The leap from page to stage can be challenging for theatrical adaptations of well-known books, particularly those rife with fantastical feats of magic, a challenge Lexington Children's Theatre is all too familiar with.
To bring particularly fanciful literary imaginings to life, you have to get extra creative.
Take last year's adaptation of The Neverending Story, for instance. The theater tackled novelist Michael Ende's fantasy classic, which included difficult-to-stage scenarios such as a flying dragon and ominous "nothing," with clever props and staging.
This season's holiday offering, Madeline's Christmas, an adaptation from Ludwig Bemelmans' Madeline series popular in the 1940s and beyond, presented similar challenges.
For one, the story calls for 12 little girls to fly. When the girls at Madeline's Paris boarding school become too sick to go home for the holidays — except hardy, resilient Madeline — Christmas is saved by a rug merchant with some magic up his sleeve. The sickly students get better and are whisked home for the holidays on a magic carpet.
In deciphering how to stage this scene, director Vivian Snipes came up with an innovative approach: ninjas.
Not real ninjas. That is just a playful, theater shorthand term Snipes has given to the practitioners of Japanese human art, a movement-based theatrical technique that involves a trick of the eye where events in the foreground of the stage are actually being manipulated by performers in the background.
Using a special "light curtain," objects appear to float or move by themselves, when in reality, performers, usually dressed in black, are choreographing each movement.
This way, carpets can fly. A mess can clean itself. And all sorts of other "magical" moments can happen with ease.
"The challenge of having 12 girls flying on the stage at the same time on magic carpets meant we had to find some form of interesting and creative way to be able to affordably fly 12 girls all at once," Snipes says.
Snipes has known about Japanese human art for a while, but this is the first Lexington Children's Theatre production where the technique seemed like the perfect solution.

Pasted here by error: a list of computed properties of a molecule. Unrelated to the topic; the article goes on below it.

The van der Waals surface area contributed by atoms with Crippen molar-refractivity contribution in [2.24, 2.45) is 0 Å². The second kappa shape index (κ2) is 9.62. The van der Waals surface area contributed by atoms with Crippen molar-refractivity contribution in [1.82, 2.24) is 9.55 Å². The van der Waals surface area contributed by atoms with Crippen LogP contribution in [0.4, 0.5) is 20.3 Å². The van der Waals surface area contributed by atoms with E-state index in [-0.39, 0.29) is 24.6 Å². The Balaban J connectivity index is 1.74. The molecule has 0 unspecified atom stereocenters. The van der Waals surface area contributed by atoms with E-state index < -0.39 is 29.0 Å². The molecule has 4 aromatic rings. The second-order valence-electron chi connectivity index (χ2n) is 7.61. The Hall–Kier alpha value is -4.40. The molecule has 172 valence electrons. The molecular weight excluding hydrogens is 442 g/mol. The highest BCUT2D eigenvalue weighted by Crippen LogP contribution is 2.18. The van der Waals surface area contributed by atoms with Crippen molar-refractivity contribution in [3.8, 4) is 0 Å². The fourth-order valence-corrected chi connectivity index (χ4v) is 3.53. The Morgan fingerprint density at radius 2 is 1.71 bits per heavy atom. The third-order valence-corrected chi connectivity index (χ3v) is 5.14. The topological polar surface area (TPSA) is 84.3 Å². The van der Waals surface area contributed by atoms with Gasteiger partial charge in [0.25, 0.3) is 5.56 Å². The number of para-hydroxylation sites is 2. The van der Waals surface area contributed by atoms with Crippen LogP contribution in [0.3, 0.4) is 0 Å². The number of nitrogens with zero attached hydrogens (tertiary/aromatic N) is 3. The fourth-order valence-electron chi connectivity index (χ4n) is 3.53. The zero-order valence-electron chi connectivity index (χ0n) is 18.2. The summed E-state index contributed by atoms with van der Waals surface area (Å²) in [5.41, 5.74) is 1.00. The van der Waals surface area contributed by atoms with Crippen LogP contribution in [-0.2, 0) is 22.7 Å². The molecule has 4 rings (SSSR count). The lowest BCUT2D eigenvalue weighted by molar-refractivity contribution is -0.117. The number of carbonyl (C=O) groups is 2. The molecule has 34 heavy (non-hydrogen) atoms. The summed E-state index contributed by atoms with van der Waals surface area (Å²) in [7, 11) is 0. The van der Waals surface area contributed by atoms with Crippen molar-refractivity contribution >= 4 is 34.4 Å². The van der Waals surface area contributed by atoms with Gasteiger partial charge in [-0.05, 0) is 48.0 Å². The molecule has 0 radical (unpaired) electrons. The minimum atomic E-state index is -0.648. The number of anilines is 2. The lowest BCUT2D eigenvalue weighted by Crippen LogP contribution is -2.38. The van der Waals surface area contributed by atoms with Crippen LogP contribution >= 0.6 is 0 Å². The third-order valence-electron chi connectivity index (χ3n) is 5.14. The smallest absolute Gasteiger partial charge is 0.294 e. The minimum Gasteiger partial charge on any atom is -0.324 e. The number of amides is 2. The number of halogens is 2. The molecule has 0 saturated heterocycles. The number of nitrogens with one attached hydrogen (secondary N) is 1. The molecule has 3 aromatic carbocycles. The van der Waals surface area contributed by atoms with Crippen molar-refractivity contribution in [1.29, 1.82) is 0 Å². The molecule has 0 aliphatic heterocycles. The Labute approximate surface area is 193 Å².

"This is the first time that I've really used it full out. This one seemed the most appropriate because there are magic moments other than just flying where we use our black magic ninjas," says Snipes, referring to the all-black costumes worn by the performers.
"We've done a lot of shows where I've had an ensemble dressed similarly," Snipes says, "but this is truly the first time that we're trying to use what's called a light curtain.
"The light shoots either straight down or at a very sharp degree toward the floor so that you're lighting a very thin space, so they have to hold props away from their bodies into that stream of light."
Snipes is taking advantage of the technique to create more than one magical moment.
"We have been having fun finding where we can insert this into the production where it wasn't necessarily supposed to have that kind of a magic moment," Snipes says.
A scattering of rose petals that pick up themselves and the magical dispensation of ice cream are just a couple examples.
Since Madeline's Christmas is a "Discovery" production, most of the cast are not professional actors but children and families. That means Snipes' "ninjas" are mostly youngsters from Central Kentucky, including Fayette, Scott, Jessamine, Woodford, Anderson, and Mercer counties.
You can see them — or rather, you can "not" see most of them — when Madeline's Christmas opens Sunday at the Lexington Opera House.